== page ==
Rachelle Garniez has gotten more ink from this blog than just about any other artist, starting with the very first concert ever reviewed here, an installment of Paul Wallfisch‘s fantastic and greatly missed Small Beast series in the late summer of 2011. Since then, she’s released plenty of studio material as well, from the song ranked best of 2015 here – the metaphorically searing, Elizabethan-tinged Vanity’s Curse, from her album Who’s Counting – to her charming, oldtimey-flavored An Evening in New York duo record with Kill Henry Sugar guitar wizard Erik Della Penna earlier this year.

The latest installment of Garniez’s recent creative tear is yet another album, Gone to Glory – streaming at Spotify – her first-ever covers record. The project took shape at a series of shows at East Village boite Pangea, beginning as an annual salute to artists who’d left us the previous year. The secret of playing covers is simple: either you do the song in a completely different way, or make it better than the original, otherwise it’s a waste of time. In this case, Garniez splits the difference between reinventions and improvements.

Playing piano, she opens the record with a quote that’s almost painfully obvious, but still too funny to give away. Then she switches to accordion over the strutting groove of drummer Dave Cole, bassist Derek Nievergelt and violist Karen Waltuch for a polka-tinged take of Motorhead’s Killed By Death. That’s the album’s funniest song, although most of the rest are equally radical reinventions: Garniez has a laserlike sense of a song’s inner meaning and teases that out here, time after time.

She does Prince’s Raspberry Beret as a country song and then discovers the slinky inner suspensefulness in a low-key, noir-tinged take of David Bowie’s Scary Monsters. It’s super creepier than the original, as is a slightly stormier version of Mose Allison’s Monsters of the Id. She switches to piano for a brooding, lush, string-infused version of Jimmy Dorsey’s My Sister and I, a World War II refugee’s tale originally sung by Bea Wain in 1941.

Aretha Franklin is represented twice. Garniez’s droning accordion imbues The Day Is Past and Gone with an otherworldly druid-folk ambience. Her whispery, subtle solo piano take of Day Dreaming is all the more sultry for its simmering calm and mutedly cajoling intensity. Her tender delivery of a pillowy, orchestrated version of Della Reese’s Don’t You Know has much the same effect.

She keeps the sepulchral stillness and poignancy going through a folky arrangement of Kenny Rogers’ disabled veteran’s lament Ruby Don’t Take Your Love to Town – it’s infinitely sadder than the original. Sharon Jones’ 100 Days, 100 Nights gets a dark bolero-tinged interpretation that rises to a brassy peak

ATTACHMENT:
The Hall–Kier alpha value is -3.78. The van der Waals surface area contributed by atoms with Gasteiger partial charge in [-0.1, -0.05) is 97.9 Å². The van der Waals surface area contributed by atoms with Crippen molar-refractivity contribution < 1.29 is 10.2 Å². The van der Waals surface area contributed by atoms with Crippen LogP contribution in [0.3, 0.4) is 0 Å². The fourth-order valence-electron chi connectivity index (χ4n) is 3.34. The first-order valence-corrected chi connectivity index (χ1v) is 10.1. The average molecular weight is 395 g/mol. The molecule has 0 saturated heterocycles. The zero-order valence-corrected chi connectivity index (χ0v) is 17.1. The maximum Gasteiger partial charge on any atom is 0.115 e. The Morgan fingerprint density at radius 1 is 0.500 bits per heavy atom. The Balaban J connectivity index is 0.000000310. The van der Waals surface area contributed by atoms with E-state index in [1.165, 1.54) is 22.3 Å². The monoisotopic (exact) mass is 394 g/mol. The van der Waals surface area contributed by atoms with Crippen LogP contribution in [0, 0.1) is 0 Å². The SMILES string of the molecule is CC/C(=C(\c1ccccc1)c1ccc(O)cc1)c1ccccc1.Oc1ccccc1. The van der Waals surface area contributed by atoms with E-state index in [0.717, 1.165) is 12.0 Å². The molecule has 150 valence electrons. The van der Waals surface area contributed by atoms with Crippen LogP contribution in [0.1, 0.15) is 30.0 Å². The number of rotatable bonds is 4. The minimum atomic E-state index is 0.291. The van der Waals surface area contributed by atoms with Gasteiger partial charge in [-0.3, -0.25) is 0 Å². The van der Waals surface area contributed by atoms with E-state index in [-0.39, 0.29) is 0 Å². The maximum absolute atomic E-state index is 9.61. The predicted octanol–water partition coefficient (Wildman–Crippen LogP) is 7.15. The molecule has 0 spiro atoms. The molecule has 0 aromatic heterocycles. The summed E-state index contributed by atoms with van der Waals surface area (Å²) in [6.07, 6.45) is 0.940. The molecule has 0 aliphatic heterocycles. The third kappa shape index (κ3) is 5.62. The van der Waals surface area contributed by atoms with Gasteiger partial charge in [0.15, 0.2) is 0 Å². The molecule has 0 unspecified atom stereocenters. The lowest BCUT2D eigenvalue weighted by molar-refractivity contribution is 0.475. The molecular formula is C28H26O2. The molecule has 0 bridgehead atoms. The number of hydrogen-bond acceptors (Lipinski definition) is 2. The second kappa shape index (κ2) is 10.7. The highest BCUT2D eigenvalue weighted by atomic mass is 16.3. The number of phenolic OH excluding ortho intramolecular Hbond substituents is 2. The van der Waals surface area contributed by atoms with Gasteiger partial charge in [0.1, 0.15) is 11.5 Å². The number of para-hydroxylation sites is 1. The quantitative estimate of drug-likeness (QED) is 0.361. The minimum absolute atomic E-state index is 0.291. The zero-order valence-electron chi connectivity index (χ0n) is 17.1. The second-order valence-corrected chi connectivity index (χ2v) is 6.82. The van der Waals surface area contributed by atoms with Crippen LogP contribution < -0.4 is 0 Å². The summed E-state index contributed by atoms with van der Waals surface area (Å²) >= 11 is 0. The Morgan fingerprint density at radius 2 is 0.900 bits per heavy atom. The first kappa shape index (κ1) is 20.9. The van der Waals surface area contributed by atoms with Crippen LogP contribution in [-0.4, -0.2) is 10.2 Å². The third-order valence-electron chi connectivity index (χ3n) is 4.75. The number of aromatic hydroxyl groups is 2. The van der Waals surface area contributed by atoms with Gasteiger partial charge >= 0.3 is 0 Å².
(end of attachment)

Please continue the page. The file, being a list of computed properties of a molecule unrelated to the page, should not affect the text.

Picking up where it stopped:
Garniez mashes up a little Piazzolla into her gently lilting version of Frank Mills, from the Hair soundtrack, playing up the song’s stream-of-consciousness surrealism. Nancy Wilson’s How Glad I Am has a lush retro 60s soul vibe, in a Bettye LaVette vein.

Garniez’s spare, gospel-tinged piano and subued vocals reveal the battle fatigue in the worn-down showbiz narrative of Glenn Campbell’s Rhinestone Cowboy. She closes the record with an apt, guardedly hopeful cover of Leonard Cohen’s Anthem. There’s a crack in everything, and that’s how Rachelle Garniez gets in.

Big up to the rest of the ensemble, who elevate many of these songs to symphonic levels: violinists Paul Woodiel and Cenovia Cummins, violist Entcho Todorov, cellist Mary Wooten, french horn player Jacob Garniez, multi-reedman Steve Elson, trombonist Dan Levine, trumpeter John Sneider, harpist Mia Theodoratis, harmonica player Randy Weinstein and backing vocalists Amanda Homi and Jeremy Beck.

Menacing Full-Throttle Instrumentals From the Death Wheelers

Today’s Halloween album, streaming at Bandcamp, is I Tread on Your Grave, by instrumentalists the Death Wheelers. The album cover and bandname are a little misleading: what they play isn’t really biker rock. It’s closer to the growling SoCal ATV themes that Agent Orange played on the River’s Edge soundtrack (now there’s a great Halloween movie!). Pat Irwin’s eclectic 80s scorpion rock band the Raybeats also come to mind, although the Death Wheelers are a lot louder. more metal-oriented and distinguish themselves with downtuned bass. In the same vein as another legendary instrumental rock band, Man or Astroman, the group like to open their songs with snippets from cheesy 50s horror flicks.

The album opens with the title track. Max Tremblay’s doomy, gleefully tremoloing Sabbath-esque bass riff kicks it off, then the band – who also comprise guitarists Sy Tremblay and Hugo Bertacci, plus drummer Richard Turcotte – take it on a weirdly syncopated tangent with keening slide guitar.

13 Discycles is a metalflake take on horror surf: when the band go halfspeed, then quarterspeed on the long outro, it could be Pantera playing Beware the Dangers of a Ghost Scorpion. The furthest they go into the surf is Moto Vampiro, but even that takes a detour into vintage 70s riff-rock: the flange and the distorted bass add skunky contrast.